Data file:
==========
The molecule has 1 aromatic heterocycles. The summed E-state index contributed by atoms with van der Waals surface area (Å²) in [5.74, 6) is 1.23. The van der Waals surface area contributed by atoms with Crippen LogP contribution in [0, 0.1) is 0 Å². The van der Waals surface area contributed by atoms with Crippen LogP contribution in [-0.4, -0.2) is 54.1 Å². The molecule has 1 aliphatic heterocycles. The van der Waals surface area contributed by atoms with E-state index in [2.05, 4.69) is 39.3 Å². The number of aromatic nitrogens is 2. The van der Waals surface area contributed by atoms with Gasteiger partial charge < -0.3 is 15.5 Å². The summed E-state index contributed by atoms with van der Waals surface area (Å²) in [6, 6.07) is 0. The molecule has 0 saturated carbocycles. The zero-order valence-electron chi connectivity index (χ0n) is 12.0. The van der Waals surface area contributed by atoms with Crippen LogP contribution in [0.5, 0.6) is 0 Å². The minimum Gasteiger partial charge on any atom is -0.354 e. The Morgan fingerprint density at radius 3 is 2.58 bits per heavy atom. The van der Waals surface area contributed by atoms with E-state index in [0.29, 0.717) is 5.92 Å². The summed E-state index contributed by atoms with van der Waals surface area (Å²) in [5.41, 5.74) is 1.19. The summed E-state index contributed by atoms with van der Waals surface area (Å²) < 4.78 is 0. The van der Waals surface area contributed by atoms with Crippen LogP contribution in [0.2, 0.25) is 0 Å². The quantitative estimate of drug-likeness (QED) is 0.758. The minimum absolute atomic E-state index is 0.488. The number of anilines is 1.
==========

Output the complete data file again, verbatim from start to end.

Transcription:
The molecule has 1 aromatic heterocycles. The summed E-state index contributed by atoms with van der Waals surface area (Å²) in [5.74, 6) is 1.23. The van der Waals surface area contributed by atoms with Crippen LogP contribution in [0, 0.1) is 0 Å². The van der Waals surface area contributed by atoms with Crippen LogP contribution in [-0.4, -0.2) is 54.1 Å². The molecule has 1 aliphatic heterocycles. The van der Waals surface area contributed by atoms with E-state index in [2.05, 4.69) is 39.3 Å². The number of aromatic nitrogens is 2. The van der Waals surface area contributed by atoms with Gasteiger partial charge < -0.3 is 15.5 Å². The summed E-state index contributed by atoms with van der Waals surface area (Å²) in [6, 6.07) is 0. The molecule has 0 saturated carbocycles. The zero-order valence-electron chi connectivity index (χ0n) is 12.0. The van der Waals surface area contributed by atoms with Crippen LogP contribution in [0.5, 0.6) is 0 Å². The minimum Gasteiger partial charge on any atom is -0.354 e. The Morgan fingerprint density at radius 3 is 2.58 bits per heavy atom. The van der Waals surface area contributed by atoms with E-state index in [0.29, 0.717) is 5.92 Å². The summed E-state index contributed by atoms with van der Waals surface area (Å²) in [5.41, 5.74) is 1.19. The summed E-state index contributed by atoms with van der Waals surface area (Å²) < 4.78 is 0. The van der Waals surface area contributed by atoms with Crippen LogP contribution in [0.2, 0.25) is 0 Å². The quantitative estimate of drug-likeness (QED) is 0.758. The minimum absolute atomic E-state index is 0.488. The number of anilines is 1.